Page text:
"It is critically important that consumers be able to afford all of these types of care," the report says. "Not getting follow up care to treat an illness or not taking needed medications can result in people facing avoidable, more serious health problems and more expensive healthcare costs down the road."

'Blunt Instrument'
Wendell Potter is a former health insurance executive who has become an ardent critic of the health insurance industry. He says high-deductible plans are a windfall for commercial insurance providers. "To them right now this is an ideal scenario," Potter says. "They are collecting premiums, which continue to go up every year, but every year they are shifting more of the costs to the consumers."


Wendell Potter

"As you look at trend lines, you'll see the deductibles keep going up every year too but median household income is not keeping pace with these increases," he says. "The insurance industry is really doing quite well because they are taking in money in premiums, but they aren't paying nearly as much out in payments to medical providers that they were in the past because people have to pay so much out of their own pockets before their coverage kicks in."

Blumenthal rejects suggestions that high-deductible plans are simply a windfall for insurance companies.

"That doesn't mean [the underinsured] aren't getting any benefits. It means they are still not adequately protected against the cost of illness," he says. "I don't think it is fair to conclude that their insurance isn't worth anything. Their condition would potentially even worse, they might be paying 20%, 30%, 40% of their income or more than their income on an annual basis if they had no insurance at all."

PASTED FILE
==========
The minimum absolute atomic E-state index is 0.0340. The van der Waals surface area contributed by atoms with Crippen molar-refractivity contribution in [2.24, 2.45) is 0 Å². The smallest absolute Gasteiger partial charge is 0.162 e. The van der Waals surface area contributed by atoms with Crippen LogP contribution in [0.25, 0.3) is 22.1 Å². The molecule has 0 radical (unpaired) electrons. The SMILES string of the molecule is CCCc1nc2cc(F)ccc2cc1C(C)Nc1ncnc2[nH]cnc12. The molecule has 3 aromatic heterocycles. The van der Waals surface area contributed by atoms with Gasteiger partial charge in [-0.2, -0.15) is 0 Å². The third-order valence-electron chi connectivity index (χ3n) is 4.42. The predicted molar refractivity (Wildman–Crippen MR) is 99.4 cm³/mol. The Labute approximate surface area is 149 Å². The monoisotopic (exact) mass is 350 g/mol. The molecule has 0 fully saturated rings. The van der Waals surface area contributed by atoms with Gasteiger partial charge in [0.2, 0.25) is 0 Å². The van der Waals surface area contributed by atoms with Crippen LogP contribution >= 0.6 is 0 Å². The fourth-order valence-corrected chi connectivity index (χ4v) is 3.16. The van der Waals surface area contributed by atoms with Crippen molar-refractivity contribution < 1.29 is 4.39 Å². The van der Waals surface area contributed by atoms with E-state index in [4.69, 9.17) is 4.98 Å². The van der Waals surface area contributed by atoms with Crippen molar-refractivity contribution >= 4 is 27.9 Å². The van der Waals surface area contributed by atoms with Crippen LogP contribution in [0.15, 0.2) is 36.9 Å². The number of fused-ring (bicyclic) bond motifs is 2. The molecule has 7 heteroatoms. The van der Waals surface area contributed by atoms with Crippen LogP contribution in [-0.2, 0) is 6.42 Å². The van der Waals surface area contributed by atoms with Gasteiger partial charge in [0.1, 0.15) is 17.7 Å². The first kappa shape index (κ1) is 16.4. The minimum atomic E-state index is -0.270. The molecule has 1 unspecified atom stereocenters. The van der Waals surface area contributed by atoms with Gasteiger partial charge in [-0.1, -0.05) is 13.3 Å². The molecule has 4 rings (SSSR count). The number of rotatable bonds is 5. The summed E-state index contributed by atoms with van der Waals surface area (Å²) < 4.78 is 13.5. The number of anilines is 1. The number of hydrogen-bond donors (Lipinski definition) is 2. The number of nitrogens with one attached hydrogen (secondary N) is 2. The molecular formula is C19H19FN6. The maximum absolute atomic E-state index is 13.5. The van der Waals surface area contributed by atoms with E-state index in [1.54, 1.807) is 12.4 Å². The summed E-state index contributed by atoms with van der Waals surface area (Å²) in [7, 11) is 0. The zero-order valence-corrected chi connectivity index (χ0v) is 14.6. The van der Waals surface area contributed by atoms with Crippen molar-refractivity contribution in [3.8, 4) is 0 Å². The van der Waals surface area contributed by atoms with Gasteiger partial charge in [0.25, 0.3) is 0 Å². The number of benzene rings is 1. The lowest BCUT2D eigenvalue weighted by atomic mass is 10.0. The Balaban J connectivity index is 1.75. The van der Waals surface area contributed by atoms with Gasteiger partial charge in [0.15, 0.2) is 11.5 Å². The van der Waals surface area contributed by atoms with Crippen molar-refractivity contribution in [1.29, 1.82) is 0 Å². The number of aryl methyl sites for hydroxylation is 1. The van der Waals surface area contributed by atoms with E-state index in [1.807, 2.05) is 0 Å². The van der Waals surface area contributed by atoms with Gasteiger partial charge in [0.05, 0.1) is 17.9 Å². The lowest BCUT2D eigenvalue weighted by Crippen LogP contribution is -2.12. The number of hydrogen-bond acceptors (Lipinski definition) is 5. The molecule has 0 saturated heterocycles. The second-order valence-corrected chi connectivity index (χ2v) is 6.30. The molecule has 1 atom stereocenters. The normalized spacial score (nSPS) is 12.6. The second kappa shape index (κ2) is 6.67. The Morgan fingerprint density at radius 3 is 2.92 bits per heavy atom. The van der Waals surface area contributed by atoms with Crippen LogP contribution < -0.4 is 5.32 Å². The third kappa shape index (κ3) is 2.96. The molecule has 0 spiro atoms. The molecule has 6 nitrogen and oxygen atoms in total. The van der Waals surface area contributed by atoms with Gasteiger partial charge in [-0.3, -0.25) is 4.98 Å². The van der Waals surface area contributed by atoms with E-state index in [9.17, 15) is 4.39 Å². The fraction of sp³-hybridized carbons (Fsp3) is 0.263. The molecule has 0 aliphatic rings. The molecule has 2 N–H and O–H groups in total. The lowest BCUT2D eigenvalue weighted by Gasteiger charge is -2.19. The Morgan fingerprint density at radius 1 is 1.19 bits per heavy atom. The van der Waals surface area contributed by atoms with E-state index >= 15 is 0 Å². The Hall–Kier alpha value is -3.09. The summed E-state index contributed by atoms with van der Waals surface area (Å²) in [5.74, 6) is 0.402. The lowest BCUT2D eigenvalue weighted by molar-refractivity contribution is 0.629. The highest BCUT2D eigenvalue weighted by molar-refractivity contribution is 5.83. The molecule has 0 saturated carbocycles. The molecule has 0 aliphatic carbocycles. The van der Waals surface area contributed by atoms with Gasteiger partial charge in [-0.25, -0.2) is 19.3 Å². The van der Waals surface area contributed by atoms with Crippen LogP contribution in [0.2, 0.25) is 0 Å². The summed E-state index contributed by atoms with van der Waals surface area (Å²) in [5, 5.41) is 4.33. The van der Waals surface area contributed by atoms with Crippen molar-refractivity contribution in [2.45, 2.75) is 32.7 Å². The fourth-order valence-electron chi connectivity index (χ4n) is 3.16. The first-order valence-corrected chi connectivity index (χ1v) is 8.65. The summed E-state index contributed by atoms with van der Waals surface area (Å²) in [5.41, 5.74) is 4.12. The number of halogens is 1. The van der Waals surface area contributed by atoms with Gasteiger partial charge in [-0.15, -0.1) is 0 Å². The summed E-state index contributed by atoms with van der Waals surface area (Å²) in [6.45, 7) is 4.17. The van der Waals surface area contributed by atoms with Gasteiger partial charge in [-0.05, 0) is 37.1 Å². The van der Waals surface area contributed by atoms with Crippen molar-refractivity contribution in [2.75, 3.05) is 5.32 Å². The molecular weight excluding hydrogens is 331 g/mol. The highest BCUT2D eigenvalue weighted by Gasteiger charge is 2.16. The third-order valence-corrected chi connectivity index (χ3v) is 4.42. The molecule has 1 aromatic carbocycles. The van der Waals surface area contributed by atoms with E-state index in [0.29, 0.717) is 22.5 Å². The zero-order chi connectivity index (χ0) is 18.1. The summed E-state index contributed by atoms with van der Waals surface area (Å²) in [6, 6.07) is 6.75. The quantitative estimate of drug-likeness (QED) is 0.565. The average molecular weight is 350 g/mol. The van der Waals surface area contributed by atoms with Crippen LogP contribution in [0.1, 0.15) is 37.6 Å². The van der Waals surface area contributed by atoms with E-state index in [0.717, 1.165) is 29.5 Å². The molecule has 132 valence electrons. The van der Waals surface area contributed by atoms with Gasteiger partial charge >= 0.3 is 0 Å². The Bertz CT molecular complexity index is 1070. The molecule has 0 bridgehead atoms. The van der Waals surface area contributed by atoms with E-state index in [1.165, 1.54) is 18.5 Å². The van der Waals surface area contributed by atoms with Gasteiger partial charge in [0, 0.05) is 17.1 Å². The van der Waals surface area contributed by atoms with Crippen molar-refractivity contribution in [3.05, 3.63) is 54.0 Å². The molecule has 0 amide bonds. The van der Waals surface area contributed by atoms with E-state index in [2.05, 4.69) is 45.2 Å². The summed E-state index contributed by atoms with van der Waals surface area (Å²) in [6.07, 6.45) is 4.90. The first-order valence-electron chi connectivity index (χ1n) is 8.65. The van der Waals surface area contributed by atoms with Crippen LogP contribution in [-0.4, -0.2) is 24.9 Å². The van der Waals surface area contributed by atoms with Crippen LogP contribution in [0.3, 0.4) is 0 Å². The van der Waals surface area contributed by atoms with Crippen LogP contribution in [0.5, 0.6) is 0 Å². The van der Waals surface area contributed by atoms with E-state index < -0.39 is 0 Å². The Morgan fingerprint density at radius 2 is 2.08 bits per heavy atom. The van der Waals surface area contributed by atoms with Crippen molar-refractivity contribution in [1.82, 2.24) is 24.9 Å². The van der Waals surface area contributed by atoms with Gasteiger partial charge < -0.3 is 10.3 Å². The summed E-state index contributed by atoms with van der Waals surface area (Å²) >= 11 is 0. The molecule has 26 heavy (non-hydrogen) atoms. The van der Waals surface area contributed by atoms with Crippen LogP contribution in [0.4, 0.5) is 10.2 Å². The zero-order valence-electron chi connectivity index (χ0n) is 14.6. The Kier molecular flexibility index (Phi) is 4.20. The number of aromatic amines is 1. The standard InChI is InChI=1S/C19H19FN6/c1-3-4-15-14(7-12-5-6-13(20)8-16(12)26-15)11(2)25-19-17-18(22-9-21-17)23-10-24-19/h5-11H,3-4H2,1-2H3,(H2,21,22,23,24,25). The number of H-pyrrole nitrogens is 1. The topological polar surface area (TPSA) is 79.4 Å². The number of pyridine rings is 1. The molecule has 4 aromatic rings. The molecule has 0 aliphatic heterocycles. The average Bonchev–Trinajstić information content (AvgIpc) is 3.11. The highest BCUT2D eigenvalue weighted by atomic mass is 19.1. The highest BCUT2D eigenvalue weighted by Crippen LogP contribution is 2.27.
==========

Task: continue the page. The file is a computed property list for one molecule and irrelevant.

"One of the clear questions that arises is are people who were previously uninsured better off with insurance, even though they are underinsured? That's likely to vary from individual to individual, but on balance I think the answer is yes." Potter says high-deductible plans have been used as a "blunt instrument" that doesn't factor an individual's income along with deductibles.

"It can be refined to take into consideration that people who are of modest means are going to have to go without care if they are in a plan with a high deductible," he says. "It's something that policy makers and employers and payers are going to have to look at because people are going without the care they need. In the long run, that is going to be a problem for payers and for society."

"Keep in mind that this strategy was promoted by people who can easily afford to put 'skin in the game,'" Potter says. "I can remember several years ago when that was a term that was used by CEOs of big insurance companies. They can easily meet a deductible. They had not walked many days in the shoes of people who are of modest means and don't know what it is like to make a choice between going to the doctor or putting food on the table, or picking up a prescription or make the car payment. They just don't have a clue what it is like to be an average American."

Collins says prohibitively high front-end costs are not the best way to achieve better health outcomes at a lower cost.

"People who are underinsured or who have deductibles that are high relative to their income are skimping on healthcare they need; not filling prescriptions, not getting preventive care tests, not going to the doctor when they were sick," she says.

"It suggests that high front-end out-of-pocket costs do deter people's use of healthcare services that they need. This points to the need for innovation in benefit design that encourages people to get the healthcare they need rather than delay that care."

John Commins is a content specialist and online news editor for HealthLeaders, a Simplify Compliance brand.